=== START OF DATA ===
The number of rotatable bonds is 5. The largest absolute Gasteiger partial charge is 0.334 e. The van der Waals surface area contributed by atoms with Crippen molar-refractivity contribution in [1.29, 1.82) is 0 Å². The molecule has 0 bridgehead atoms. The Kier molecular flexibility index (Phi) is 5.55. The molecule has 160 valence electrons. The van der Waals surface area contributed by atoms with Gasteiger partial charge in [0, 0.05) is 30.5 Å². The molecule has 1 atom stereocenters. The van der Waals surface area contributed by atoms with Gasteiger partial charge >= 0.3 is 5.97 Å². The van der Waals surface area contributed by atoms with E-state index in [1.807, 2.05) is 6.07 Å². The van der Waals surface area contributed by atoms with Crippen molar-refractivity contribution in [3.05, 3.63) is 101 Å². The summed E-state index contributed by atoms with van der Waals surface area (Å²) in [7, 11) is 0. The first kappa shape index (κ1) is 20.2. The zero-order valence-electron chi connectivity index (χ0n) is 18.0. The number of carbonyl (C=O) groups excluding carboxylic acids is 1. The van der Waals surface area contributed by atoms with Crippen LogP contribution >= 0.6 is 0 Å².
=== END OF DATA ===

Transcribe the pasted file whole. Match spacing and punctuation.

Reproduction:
The number of rotatable bonds is 5. The largest absolute Gasteiger partial charge is 0.334 e. The van der Waals surface area contributed by atoms with Crippen molar-refractivity contribution in [1.29, 1.82) is 0 Å². The molecule has 0 bridgehead atoms. The Kier molecular flexibility index (Phi) is 5.55. The molecule has 160 valence electrons. The van der Waals surface area contributed by atoms with Gasteiger partial charge in [0, 0.05) is 30.5 Å². The molecule has 1 atom stereocenters. The van der Waals surface area contributed by atoms with Gasteiger partial charge >= 0.3 is 5.97 Å². The van der Waals surface area contributed by atoms with E-state index in [1.807, 2.05) is 6.07 Å². The van der Waals surface area contributed by atoms with Crippen molar-refractivity contribution in [3.05, 3.63) is 101 Å². The summed E-state index contributed by atoms with van der Waals surface area (Å²) in [7, 11) is 0. The first kappa shape index (κ1) is 20.2. The zero-order valence-electron chi connectivity index (χ0n) is 18.0. The number of carbonyl (C=O) groups excluding carboxylic acids is 1. The van der Waals surface area contributed by atoms with Crippen LogP contribution >= 0.6 is 0 Å².